By  on November 18, 2013

PARIS — Bernard Arnault is a very hands-on luxury titan — occasionally even having a hand in architecture.

That’s the case with LVMH Moët Hennessy Louis Vuitton’s new research facility for its fragrance and cosmetics activities, based just outside of Orléans, France. It is named after the Greek sun god, Hélios.

Officially inaugurated Monday when LVMH’s managing director Antonio Belloni snipped a ribbon, the triangular center comprises six, three-story buildings with a communal area at the center.

Arnault, LVMH’s chairman and chief executive officer, was involved in the project’s design, said Claude Martinez, president and ceo of Parfums Christian Dior.

From the outset, Arnault liked the shape, “which is quite unique because it favors and enhances the connection between the three key dimensions of what we are doing here, which is research, formulation and — [an element] getting more and more important — regulation,” said Martinez.

“He was really involved in the way we designed the roof,” said Martinez, of the transparent, skinlike structure. “[Arnault] was clearly involved in the facade, from the outside, and had the idea of having a second level of architecture.”

The 200,000-square-foot center in Saint Jean de Braye houses 250 research scientists from more than 20 disciplines, such as ethnobotany, which create some 1,200 products each year. It is focused primarily on the brands Parfums Christian Dior, Guerlain, Parfums Givenchy and Fresh — although other LVMH beauty labels are also involved.

LVMH invested between 30 million euros and 40 million euros, or $40.6 million and $54.1 million at current exchange, in its construction, according to the company.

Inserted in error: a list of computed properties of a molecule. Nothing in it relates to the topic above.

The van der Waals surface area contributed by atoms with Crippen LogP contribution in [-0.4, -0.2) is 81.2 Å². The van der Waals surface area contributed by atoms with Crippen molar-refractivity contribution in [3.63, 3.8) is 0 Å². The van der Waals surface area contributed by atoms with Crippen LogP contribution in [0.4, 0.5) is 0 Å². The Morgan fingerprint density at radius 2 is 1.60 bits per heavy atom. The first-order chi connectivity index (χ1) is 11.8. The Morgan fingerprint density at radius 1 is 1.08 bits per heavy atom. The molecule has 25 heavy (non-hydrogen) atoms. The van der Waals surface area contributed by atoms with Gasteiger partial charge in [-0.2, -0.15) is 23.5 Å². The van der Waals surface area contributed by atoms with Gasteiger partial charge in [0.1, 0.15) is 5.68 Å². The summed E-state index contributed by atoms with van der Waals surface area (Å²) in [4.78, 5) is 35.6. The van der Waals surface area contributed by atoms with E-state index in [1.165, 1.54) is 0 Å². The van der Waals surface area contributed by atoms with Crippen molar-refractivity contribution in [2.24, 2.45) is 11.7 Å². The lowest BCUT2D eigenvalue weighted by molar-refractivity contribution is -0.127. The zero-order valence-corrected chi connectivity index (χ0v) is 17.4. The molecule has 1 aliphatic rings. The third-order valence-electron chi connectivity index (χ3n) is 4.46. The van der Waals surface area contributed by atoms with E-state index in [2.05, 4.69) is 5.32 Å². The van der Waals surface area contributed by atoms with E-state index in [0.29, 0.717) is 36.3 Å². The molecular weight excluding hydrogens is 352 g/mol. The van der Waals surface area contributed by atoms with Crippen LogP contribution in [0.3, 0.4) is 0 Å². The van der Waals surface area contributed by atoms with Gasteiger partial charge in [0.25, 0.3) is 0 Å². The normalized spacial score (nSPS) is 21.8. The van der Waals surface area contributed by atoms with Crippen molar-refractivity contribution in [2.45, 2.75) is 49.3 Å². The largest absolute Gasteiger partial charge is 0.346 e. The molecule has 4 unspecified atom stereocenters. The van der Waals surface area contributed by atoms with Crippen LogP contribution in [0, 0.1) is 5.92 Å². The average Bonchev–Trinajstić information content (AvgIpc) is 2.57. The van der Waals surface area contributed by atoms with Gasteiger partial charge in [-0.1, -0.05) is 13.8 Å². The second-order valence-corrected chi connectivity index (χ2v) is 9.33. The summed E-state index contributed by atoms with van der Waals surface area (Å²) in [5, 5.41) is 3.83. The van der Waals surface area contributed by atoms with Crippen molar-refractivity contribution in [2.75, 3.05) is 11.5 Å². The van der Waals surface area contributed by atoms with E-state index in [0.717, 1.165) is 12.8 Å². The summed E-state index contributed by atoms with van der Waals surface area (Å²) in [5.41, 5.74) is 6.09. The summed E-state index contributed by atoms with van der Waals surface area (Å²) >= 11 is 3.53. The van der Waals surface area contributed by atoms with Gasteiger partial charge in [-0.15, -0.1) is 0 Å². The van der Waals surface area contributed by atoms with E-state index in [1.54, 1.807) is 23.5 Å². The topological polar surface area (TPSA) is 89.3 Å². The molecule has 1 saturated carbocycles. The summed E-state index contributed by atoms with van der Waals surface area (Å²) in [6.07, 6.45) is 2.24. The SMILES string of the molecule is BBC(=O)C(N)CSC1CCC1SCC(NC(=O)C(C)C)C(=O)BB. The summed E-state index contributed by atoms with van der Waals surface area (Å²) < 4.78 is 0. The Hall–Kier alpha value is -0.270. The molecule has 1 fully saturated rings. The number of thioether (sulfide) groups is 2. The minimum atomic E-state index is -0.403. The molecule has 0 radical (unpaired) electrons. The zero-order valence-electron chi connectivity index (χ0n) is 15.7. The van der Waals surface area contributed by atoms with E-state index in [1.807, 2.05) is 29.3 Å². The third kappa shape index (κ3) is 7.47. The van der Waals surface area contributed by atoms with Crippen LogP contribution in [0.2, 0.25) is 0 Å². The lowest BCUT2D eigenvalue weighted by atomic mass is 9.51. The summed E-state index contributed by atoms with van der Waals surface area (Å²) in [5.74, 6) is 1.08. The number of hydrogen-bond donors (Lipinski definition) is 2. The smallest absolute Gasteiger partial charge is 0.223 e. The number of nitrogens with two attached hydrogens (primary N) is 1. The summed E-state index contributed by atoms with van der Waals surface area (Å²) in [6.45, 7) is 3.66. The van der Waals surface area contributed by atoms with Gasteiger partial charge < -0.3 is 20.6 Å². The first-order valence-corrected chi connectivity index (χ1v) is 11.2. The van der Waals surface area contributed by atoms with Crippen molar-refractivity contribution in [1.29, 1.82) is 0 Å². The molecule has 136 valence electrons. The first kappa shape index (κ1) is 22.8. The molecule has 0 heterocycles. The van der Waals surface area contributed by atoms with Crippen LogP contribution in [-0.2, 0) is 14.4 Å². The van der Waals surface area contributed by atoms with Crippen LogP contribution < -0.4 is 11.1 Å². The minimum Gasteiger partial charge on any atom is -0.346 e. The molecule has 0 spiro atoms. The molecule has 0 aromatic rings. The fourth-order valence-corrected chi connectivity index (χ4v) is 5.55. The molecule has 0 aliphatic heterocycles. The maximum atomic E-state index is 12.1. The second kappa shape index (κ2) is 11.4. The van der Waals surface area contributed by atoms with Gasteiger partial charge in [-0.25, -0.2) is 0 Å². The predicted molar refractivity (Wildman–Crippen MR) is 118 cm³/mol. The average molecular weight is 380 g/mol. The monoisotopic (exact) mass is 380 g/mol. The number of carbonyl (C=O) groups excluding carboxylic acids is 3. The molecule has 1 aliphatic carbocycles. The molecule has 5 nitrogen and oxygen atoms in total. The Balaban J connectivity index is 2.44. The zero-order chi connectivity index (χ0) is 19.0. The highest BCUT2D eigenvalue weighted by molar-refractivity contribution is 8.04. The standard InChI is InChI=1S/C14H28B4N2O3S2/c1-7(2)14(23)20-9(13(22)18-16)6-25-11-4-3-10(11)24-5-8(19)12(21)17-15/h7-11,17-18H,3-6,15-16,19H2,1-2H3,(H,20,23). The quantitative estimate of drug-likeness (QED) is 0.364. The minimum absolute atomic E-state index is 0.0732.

Modern and streamlined in black, white and gray tones, the Arte Charpentier-designed building sits on a 55-hectare, or 135-acre, park and complies with France’s High Environmental Quality standard, which involves limiting the environmental impact a building has while ensuring its optimum interior living conditions. To build the structure, 200 trees were cut down but 450 were replanted, for instance.

From the central area, with its undulating roof, staircases lead up to the labs and there are steps downstairs, to a garden level where there is a library, forum and training or meeting rooms. Natural light floods into the entire building.

Raw materials are stored in its lowest level.

Hélios is located in the region know as “Cosmetic Valley,” which is also the name of a business cluster comprised of numerous beauty companies. With the organization, LVMH research will be working on a program that involves helping nurture some small and medium-size companies in the sector, and also includes Orléans University.

Hélios, which has been running since September, can accommodate up to 300 researchers.

New products generate between 20 percent and 25 percent of LVMH’s perfume and cosmetics revenues that in 2012 amounted to 3.61 billion euros, or $4.64 billion at average exchange. The division has about 200 patents and invests between 2.5 percent and 3 percent of its sales in research and development.

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